The European Processor Initiative (EPI), a consortium of 27 partners from 10 European countries tasked with creating a new low power microprocessor, has published an updated roadmap to mark the closure of the first year in its three-year cycle, according to Telecompaper. The project has already submitted several architectural designs to the European Commission and has now revealed details of the first processor families, primarily aimed at high-performance computing (HPC).
The first-generation chip family, named Rhea, will come to market in 2021 and will include Arm ZEUS architecture general purpose cores and prototypes of high energy-efficient accelerator tiles: RISC-V based (EPAC), Multi-Purpose Processing Array (MPPA), embedded FPGA (eFPGA) and cryptography HW engine. The first Rhea chips will be fabricated in N6 technology and will be integrated into test platforms, both in workstations and supercomputers in order to validate the hardware units, develop the necessary software interfaces, and run applications.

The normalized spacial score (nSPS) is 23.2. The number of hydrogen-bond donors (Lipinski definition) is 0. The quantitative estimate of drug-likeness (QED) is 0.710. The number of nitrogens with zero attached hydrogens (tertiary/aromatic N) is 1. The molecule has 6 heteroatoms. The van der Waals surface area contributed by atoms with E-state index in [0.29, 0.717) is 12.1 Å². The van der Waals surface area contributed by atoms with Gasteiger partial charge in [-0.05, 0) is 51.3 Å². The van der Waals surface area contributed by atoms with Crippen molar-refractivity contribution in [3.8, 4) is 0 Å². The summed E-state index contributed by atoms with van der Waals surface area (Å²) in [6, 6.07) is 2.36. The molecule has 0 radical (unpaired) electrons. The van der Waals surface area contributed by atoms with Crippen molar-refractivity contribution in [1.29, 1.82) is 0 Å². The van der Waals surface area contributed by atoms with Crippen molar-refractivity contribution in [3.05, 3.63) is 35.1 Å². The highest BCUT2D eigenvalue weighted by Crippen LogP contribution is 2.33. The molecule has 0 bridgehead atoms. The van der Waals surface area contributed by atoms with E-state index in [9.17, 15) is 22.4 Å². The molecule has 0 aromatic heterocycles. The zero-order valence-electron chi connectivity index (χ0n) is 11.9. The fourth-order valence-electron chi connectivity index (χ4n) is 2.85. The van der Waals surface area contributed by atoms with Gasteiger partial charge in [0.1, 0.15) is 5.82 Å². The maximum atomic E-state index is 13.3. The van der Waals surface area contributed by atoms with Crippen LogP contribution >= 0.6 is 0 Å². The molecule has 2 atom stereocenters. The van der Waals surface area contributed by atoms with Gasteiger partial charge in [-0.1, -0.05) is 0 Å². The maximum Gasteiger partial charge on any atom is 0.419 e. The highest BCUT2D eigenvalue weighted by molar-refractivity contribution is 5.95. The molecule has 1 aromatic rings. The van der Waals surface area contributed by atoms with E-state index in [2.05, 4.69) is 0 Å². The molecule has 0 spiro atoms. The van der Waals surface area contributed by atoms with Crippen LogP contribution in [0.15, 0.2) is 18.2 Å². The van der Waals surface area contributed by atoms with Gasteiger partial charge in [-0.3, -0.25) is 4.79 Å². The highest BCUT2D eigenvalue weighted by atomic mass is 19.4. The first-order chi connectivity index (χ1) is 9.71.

Rhea aims to be the European processor for several experimental platforms towards exascale HPC and future automotive designs, said the EPI, adding that the second-generation chip family, named Cronos, is due in 2022-23, followed by an unnamed third-generation family in 2024, according to Telecompaper.
The EPI also announced a long-term commitment to the recently introduced initiative to harmonise the heterogeneous computing environment by defining a common approach, dubbed the EPI Common Platform (CP). The EPI CP will eventually include the global architecture specification (hardware and software), common design methodology and global approach for power management and security, said the consortium.